Ohio Senate Bill 208 introduced to repair income tax flaw


Ohio Senate Bill 208 has been introduced to repair a flaw in the taxation of taxable business income contained in Am. Sub. H.B. 64, the budget bill for the 2016-2017 biennium. As we noted earlier, a flaw in the bill resulted in a possible one-year income tax increase for some taxpayers. This bill attempts to remedy that flaw and makes minor revisions to a number of credit provisions to ensure the credits may be taken against a taxpayer’s aggregate tax bill.

Under the budget bill, Ohio’s income tax is a graduated tax ranging from 0.495 percent for persons with taxable income of $5,000 or less to 4.997 percent for persons with taxable income in excess of $200,000. For taxable years beginning in 2014, taxpayers with “Ohio small business investor income” and filing joint returns were able to deduct three-fourths of the first $250,000. “Ohio small business investor income” is business income of an individual (typically from a sole proprietor or from a pass-through entity) apportioned or allocated to Ohio.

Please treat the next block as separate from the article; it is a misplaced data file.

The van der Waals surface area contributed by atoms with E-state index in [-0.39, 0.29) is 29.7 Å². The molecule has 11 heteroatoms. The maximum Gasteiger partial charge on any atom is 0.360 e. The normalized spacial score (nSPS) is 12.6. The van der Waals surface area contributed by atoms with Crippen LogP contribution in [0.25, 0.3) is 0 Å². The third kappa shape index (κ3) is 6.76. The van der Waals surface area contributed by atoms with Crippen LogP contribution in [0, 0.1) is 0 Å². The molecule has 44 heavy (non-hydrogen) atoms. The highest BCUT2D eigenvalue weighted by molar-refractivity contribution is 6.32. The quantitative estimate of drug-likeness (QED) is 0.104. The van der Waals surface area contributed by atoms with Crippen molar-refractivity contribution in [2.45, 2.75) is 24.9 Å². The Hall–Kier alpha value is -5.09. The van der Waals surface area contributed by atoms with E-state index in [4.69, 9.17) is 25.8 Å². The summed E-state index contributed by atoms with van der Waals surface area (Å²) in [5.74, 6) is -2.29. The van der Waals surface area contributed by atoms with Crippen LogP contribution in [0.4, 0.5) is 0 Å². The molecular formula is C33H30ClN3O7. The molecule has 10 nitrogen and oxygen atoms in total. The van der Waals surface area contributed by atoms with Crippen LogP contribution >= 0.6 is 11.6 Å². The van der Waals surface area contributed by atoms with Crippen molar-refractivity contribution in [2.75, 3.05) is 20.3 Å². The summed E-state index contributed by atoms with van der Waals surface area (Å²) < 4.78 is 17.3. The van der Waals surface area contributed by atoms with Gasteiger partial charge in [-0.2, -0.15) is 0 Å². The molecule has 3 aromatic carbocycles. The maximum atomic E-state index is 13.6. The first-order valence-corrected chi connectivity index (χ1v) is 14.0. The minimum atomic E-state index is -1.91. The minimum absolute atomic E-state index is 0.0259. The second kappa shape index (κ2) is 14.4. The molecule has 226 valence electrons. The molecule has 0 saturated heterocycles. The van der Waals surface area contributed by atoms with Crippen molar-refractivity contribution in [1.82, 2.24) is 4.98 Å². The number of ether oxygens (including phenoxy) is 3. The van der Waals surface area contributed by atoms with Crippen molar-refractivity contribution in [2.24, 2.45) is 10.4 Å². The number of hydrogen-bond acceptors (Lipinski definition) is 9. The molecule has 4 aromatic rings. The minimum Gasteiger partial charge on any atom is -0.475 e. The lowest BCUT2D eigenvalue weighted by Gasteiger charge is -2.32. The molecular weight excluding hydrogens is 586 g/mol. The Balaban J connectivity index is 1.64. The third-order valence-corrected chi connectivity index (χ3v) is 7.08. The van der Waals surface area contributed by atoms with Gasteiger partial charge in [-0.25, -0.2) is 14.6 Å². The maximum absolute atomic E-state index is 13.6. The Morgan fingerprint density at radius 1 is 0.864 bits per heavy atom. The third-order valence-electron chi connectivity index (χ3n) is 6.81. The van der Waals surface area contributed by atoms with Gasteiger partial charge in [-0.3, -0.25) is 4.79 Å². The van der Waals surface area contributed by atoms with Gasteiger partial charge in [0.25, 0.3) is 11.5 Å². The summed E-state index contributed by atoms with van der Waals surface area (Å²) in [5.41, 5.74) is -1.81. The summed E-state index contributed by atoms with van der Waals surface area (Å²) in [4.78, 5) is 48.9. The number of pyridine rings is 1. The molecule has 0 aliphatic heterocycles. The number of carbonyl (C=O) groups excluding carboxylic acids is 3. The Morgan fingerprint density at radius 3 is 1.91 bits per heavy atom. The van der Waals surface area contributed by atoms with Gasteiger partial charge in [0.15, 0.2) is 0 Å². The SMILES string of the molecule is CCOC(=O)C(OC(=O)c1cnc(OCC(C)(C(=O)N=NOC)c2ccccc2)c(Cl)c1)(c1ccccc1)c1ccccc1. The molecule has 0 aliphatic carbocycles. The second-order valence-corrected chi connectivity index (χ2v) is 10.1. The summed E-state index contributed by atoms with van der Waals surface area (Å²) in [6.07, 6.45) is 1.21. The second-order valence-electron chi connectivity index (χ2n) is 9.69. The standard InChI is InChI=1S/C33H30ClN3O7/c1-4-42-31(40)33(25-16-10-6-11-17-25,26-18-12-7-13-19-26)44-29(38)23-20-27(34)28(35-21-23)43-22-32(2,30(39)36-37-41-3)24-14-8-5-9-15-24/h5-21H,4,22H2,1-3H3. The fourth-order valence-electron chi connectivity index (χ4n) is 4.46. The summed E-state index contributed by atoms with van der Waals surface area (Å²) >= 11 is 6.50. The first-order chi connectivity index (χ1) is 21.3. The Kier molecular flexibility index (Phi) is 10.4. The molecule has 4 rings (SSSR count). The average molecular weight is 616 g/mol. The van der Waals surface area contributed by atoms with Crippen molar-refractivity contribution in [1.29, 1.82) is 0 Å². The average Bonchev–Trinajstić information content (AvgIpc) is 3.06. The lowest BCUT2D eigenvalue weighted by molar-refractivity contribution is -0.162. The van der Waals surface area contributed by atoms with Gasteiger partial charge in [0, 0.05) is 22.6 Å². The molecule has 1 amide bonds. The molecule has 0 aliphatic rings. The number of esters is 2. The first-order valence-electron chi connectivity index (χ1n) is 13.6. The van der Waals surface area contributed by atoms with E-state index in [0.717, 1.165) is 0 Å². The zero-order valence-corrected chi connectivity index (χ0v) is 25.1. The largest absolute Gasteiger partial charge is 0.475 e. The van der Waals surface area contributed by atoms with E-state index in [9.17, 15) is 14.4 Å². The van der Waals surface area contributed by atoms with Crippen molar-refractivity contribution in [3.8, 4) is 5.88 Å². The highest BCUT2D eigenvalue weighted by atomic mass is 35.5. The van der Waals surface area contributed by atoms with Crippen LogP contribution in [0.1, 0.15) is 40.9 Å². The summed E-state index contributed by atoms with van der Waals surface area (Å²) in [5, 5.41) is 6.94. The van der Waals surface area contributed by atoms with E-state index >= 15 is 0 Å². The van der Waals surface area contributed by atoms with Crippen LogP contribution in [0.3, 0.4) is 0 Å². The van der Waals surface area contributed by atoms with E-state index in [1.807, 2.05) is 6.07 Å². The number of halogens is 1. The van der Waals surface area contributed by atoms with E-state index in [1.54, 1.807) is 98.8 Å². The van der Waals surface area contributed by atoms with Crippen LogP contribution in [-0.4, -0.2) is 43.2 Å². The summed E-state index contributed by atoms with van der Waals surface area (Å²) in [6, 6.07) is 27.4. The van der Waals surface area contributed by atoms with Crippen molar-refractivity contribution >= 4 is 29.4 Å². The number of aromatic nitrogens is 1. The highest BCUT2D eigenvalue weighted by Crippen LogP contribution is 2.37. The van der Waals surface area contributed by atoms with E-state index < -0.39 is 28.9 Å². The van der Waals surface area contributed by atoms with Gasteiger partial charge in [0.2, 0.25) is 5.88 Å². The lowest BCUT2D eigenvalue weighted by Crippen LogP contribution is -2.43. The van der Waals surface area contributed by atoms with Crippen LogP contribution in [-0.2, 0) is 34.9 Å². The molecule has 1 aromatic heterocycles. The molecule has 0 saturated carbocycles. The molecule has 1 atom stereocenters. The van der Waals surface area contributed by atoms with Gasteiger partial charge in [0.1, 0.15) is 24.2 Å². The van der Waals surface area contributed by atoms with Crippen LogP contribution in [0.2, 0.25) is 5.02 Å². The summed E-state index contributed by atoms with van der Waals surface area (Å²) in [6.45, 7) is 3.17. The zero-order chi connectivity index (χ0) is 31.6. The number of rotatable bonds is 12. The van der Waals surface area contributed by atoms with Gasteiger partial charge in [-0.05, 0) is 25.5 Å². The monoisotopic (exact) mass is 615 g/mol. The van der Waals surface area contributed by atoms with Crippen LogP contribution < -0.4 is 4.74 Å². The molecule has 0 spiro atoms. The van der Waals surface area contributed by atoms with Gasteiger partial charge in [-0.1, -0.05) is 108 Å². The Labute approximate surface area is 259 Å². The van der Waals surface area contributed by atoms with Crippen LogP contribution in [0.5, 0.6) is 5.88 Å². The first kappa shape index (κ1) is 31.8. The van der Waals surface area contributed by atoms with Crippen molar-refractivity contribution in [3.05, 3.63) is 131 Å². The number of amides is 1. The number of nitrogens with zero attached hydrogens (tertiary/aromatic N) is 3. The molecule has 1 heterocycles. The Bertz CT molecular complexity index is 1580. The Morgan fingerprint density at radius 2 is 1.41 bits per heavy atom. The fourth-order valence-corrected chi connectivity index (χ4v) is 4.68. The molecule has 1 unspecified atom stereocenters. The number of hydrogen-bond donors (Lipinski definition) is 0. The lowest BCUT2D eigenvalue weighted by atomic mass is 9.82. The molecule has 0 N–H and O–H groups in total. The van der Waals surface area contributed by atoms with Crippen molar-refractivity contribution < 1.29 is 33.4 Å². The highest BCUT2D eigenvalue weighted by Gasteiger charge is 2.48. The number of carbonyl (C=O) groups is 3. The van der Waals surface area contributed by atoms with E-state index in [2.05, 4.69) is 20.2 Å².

For taxable years beginning in 2015, however, taxpayers may exclude three-fourths of the first $250,000 of their taxable business income, and the excess is taxed at a flat rate of three percent. For taxable years beginning in 2016, taxpayers may exclude the entire first $250,000 of taxable business income from taxation. Taxable business income in excess of $250,000 is subject to the flat three percent tax rate.

What appeared to have been overlooked in the budget bill is that for taxable years beginning in 2015, some taxpayers with taxable business income in excess of the excluded amount, but less than $250,000, would actually pay more income tax in 2015 at the flat three percent rate than they would have had the law not been changed. This is caused by the graduated nature of Ohio’s income tax rate structure; for some taxpayers, that income would have been taxed at a rate below three percent.

Under S.B. 208, taxable business income of married taxpayers filing joint returns that exceed $187,500, but are less than $250,000, will be taxed at the applicable graduated rate. For single taxpayers and for married taxpayers filing separately, the relevant amounts are $93,750 and $125,000. Married taxpayers filing jointly with taxable business income in excess of $250,000 ($125,000 in the case of all other taxpayers) will pay tax on such income at the flat rate of three percent.

Also, because a taxpayer’s tax liability is now the sum of the tax computed under the graduate rate structure and the flat rate structure, the bill revises a number of income tax credits to make clear that the credit applies against the aggregate income tax liability of a taxpayer.

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